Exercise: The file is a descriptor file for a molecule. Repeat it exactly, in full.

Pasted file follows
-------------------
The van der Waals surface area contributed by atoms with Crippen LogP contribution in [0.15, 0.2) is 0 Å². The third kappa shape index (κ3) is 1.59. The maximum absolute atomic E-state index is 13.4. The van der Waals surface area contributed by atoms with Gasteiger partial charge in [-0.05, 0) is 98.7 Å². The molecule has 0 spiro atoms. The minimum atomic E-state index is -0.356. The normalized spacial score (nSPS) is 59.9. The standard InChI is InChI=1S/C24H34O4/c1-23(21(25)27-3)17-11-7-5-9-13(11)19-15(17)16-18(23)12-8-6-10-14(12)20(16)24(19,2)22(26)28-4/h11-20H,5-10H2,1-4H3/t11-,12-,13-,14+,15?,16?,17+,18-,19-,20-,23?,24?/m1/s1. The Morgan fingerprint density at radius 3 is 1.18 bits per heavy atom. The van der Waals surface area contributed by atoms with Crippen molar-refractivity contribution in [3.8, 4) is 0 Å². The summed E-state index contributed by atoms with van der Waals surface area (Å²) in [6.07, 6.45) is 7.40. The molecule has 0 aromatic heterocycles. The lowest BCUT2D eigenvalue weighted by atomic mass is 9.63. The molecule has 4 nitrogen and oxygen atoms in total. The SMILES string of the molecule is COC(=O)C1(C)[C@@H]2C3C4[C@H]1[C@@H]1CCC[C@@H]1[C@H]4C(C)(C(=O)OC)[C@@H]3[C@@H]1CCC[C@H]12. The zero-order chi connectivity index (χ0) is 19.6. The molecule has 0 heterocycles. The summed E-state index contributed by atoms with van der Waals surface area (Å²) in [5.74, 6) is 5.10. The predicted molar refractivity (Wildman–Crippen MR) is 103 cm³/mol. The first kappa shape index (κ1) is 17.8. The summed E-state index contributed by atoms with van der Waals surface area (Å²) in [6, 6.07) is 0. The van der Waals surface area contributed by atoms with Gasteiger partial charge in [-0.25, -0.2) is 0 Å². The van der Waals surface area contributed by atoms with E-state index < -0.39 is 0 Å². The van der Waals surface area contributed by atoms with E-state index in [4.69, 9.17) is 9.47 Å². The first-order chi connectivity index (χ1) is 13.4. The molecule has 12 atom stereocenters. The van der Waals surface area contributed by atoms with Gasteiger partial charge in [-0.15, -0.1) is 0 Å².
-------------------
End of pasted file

The van der Waals surface area contributed by atoms with Crippen LogP contribution in [0.15, 0.2) is 0 Å². The third kappa shape index (κ3) is 1.59. The maximum absolute atomic E-state index is 13.4. The van der Waals surface area contributed by atoms with Gasteiger partial charge in [-0.05, 0) is 98.7 Å². The molecule has 0 spiro atoms. The minimum atomic E-state index is -0.356. The normalized spacial score (nSPS) is 59.9. The standard InChI is InChI=1S/C24H34O4/c1-23(21(25)27-3)17-11-7-5-9-13(11)19-15(17)16-18(23)12-8-6-10-14(12)20(16)24(19,2)22(26)28-4/h11-20H,5-10H2,1-4H3/t11-,12-,13-,14+,15?,16?,17+,18-,19-,20-,23?,24?/m1/s1. The Morgan fingerprint density at radius 3 is 1.18 bits per heavy atom. The van der Waals surface area contributed by atoms with Crippen molar-refractivity contribution in [3.8, 4) is 0 Å². The summed E-state index contributed by atoms with van der Waals surface area (Å²) in [6.07, 6.45) is 7.40. The molecule has 0 aromatic heterocycles. The lowest BCUT2D eigenvalue weighted by atomic mass is 9.63. The molecule has 4 nitrogen and oxygen atoms in total. The SMILES string of the molecule is COC(=O)C1(C)[C@@H]2C3C4[C@H]1[C@@H]1CCC[C@@H]1[C@H]4C(C)(C(=O)OC)[C@@H]3[C@@H]1CCC[C@H]12. The zero-order chi connectivity index (χ0) is 19.6. The molecule has 0 heterocycles. The summed E-state index contributed by atoms with van der Waals surface area (Å²) in [5.74, 6) is 5.10. The predicted molar refractivity (Wildman–Crippen MR) is 103 cm³/mol. The first kappa shape index (κ1) is 17.8. The summed E-state index contributed by atoms with van der Waals surface area (Å²) in [6, 6.07) is 0. The van der Waals surface area contributed by atoms with Gasteiger partial charge in [-0.25, -0.2) is 0 Å². The van der Waals surface area contributed by atoms with E-state index < -0.39 is 0 Å². The van der Waals surface area contributed by atoms with E-state index in [4.69, 9.17) is 9.47 Å². The first-order chi connectivity index (χ1) is 13.4. The molecule has 12 atom stereocenters. The van der Waals surface area contributed by atoms with Gasteiger partial charge in [-0.15, -0.1) is 0 Å².